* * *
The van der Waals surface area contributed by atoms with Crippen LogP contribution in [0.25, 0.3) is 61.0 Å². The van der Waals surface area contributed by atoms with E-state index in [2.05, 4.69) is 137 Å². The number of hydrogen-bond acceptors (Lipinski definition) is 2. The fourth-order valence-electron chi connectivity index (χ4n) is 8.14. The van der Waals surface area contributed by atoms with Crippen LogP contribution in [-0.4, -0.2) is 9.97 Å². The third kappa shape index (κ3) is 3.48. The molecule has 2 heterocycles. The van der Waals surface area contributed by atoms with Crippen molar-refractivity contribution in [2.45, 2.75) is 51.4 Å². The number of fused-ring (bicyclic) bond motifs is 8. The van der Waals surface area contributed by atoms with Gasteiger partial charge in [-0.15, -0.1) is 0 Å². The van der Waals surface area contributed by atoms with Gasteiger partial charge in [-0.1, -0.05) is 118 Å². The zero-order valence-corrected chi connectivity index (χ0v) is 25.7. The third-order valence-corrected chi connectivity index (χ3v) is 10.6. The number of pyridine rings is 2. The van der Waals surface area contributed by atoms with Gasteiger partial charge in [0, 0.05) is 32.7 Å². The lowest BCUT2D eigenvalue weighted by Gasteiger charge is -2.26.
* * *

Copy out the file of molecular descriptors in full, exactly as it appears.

The van der Waals surface area contributed by atoms with Crippen LogP contribution in [0.25, 0.3) is 61.0 Å². The van der Waals surface area contributed by atoms with E-state index in [2.05, 4.69) is 137 Å². The number of hydrogen-bond acceptors (Lipinski definition) is 2. The fourth-order valence-electron chi connectivity index (χ4n) is 8.14. The van der Waals surface area contributed by atoms with Crippen LogP contribution in [-0.4, -0.2) is 9.97 Å². The third kappa shape index (κ3) is 3.48. The molecule has 2 heterocycles. The van der Waals surface area contributed by atoms with Crippen molar-refractivity contribution in [2.45, 2.75) is 51.4 Å². The number of fused-ring (bicyclic) bond motifs is 8. The van der Waals surface area contributed by atoms with Gasteiger partial charge in [-0.15, -0.1) is 0 Å². The van der Waals surface area contributed by atoms with Gasteiger partial charge in [-0.1, -0.05) is 118 Å². The zero-order valence-corrected chi connectivity index (χ0v) is 25.7. The third-order valence-corrected chi connectivity index (χ3v) is 10.6. The number of pyridine rings is 2. The van der Waals surface area contributed by atoms with Gasteiger partial charge in [0, 0.05) is 32.7 Å². The lowest BCUT2D eigenvalue weighted by Gasteiger charge is -2.26.